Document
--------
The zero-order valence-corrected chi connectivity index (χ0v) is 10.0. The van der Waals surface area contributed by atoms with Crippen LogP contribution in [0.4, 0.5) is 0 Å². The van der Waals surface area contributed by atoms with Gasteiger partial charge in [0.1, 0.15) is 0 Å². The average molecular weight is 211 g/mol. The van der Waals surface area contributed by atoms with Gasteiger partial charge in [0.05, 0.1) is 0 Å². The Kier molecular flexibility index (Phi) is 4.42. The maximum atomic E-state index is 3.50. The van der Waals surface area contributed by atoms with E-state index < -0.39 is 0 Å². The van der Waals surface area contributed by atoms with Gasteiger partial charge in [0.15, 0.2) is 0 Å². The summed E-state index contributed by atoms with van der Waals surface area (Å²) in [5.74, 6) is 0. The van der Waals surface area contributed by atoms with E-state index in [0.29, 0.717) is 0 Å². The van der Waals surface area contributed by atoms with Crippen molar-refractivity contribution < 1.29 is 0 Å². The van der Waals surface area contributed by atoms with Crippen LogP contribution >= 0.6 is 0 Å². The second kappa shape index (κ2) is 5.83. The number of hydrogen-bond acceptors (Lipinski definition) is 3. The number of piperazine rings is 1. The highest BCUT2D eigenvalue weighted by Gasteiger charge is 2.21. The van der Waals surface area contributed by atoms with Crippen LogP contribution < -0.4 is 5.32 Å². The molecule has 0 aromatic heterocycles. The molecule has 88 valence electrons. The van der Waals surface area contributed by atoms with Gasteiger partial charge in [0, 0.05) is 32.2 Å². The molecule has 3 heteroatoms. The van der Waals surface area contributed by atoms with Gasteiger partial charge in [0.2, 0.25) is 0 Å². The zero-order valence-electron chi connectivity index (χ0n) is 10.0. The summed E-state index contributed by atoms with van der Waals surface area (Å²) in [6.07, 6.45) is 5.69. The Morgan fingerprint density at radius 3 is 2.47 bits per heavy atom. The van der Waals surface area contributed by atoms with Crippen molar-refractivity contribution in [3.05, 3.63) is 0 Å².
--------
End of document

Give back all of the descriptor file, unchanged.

The zero-order valence-corrected chi connectivity index (χ0v) is 10.0. The van der Waals surface area contributed by atoms with Crippen LogP contribution in [0.4, 0.5) is 0 Å². The van der Waals surface area contributed by atoms with Gasteiger partial charge in [0.1, 0.15) is 0 Å². The average molecular weight is 211 g/mol. The van der Waals surface area contributed by atoms with Gasteiger partial charge in [0.05, 0.1) is 0 Å². The Kier molecular flexibility index (Phi) is 4.42. The maximum atomic E-state index is 3.50. The van der Waals surface area contributed by atoms with E-state index < -0.39 is 0 Å². The van der Waals surface area contributed by atoms with Gasteiger partial charge in [0.15, 0.2) is 0 Å². The summed E-state index contributed by atoms with van der Waals surface area (Å²) in [5.74, 6) is 0. The van der Waals surface area contributed by atoms with E-state index in [0.29, 0.717) is 0 Å². The van der Waals surface area contributed by atoms with Crippen molar-refractivity contribution < 1.29 is 0 Å². The van der Waals surface area contributed by atoms with Crippen LogP contribution >= 0.6 is 0 Å². The second kappa shape index (κ2) is 5.83. The number of hydrogen-bond acceptors (Lipinski definition) is 3. The number of piperazine rings is 1. The highest BCUT2D eigenvalue weighted by Gasteiger charge is 2.21. The van der Waals surface area contributed by atoms with Crippen LogP contribution < -0.4 is 5.32 Å². The molecule has 0 aromatic heterocycles. The molecule has 88 valence electrons. The van der Waals surface area contributed by atoms with Gasteiger partial charge in [0, 0.05) is 32.2 Å². The molecule has 3 heteroatoms. The van der Waals surface area contributed by atoms with Gasteiger partial charge in [0.2, 0.25) is 0 Å². The zero-order valence-electron chi connectivity index (χ0n) is 10.0. The summed E-state index contributed by atoms with van der Waals surface area (Å²) in [6.07, 6.45) is 5.69. The Morgan fingerprint density at radius 3 is 2.47 bits per heavy atom. The van der Waals surface area contributed by atoms with Crippen molar-refractivity contribution in [3.05, 3.63) is 0 Å².